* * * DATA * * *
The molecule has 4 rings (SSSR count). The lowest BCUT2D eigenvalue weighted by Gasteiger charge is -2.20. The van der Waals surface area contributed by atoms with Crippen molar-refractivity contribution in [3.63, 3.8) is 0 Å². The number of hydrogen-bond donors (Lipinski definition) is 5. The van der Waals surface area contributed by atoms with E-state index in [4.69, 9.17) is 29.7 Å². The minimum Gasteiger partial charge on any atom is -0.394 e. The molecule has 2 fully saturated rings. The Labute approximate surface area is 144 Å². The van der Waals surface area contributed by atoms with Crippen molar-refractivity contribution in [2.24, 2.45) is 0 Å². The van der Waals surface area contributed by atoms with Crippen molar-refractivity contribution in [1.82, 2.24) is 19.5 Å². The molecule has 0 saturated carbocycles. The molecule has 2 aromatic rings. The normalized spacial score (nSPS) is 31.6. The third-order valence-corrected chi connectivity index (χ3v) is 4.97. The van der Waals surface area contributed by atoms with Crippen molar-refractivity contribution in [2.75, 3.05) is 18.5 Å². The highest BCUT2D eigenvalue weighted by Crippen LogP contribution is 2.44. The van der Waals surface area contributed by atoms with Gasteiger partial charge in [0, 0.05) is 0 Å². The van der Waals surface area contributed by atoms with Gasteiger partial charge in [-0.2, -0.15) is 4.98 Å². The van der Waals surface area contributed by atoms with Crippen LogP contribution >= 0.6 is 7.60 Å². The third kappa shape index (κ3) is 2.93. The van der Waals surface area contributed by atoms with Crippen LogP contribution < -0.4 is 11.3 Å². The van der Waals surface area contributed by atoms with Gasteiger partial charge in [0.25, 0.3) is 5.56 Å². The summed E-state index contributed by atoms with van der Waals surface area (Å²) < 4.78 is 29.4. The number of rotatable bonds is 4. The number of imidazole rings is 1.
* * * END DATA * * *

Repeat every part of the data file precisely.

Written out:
The molecule has 4 rings (SSSR count). The lowest BCUT2D eigenvalue weighted by Gasteiger charge is -2.20. The van der Waals surface area contributed by atoms with Crippen molar-refractivity contribution in [3.63, 3.8) is 0 Å². The number of hydrogen-bond donors (Lipinski definition) is 5. The van der Waals surface area contributed by atoms with E-state index in [4.69, 9.17) is 29.7 Å². The minimum Gasteiger partial charge on any atom is -0.394 e. The molecule has 2 fully saturated rings. The Labute approximate surface area is 144 Å². The van der Waals surface area contributed by atoms with Crippen molar-refractivity contribution in [2.24, 2.45) is 0 Å². The van der Waals surface area contributed by atoms with Crippen molar-refractivity contribution in [1.82, 2.24) is 19.5 Å². The molecule has 0 saturated carbocycles. The molecule has 2 aromatic rings. The normalized spacial score (nSPS) is 31.6. The third-order valence-corrected chi connectivity index (χ3v) is 4.97. The van der Waals surface area contributed by atoms with Crippen molar-refractivity contribution in [2.75, 3.05) is 18.5 Å². The highest BCUT2D eigenvalue weighted by Crippen LogP contribution is 2.44. The van der Waals surface area contributed by atoms with Gasteiger partial charge in [0, 0.05) is 0 Å². The van der Waals surface area contributed by atoms with Gasteiger partial charge in [-0.2, -0.15) is 4.98 Å². The van der Waals surface area contributed by atoms with Crippen LogP contribution >= 0.6 is 7.60 Å². The third kappa shape index (κ3) is 2.93. The van der Waals surface area contributed by atoms with Crippen LogP contribution < -0.4 is 11.3 Å². The van der Waals surface area contributed by atoms with Gasteiger partial charge in [0.25, 0.3) is 5.56 Å². The summed E-state index contributed by atoms with van der Waals surface area (Å²) < 4.78 is 29.4. The number of rotatable bonds is 4. The number of imidazole rings is 1.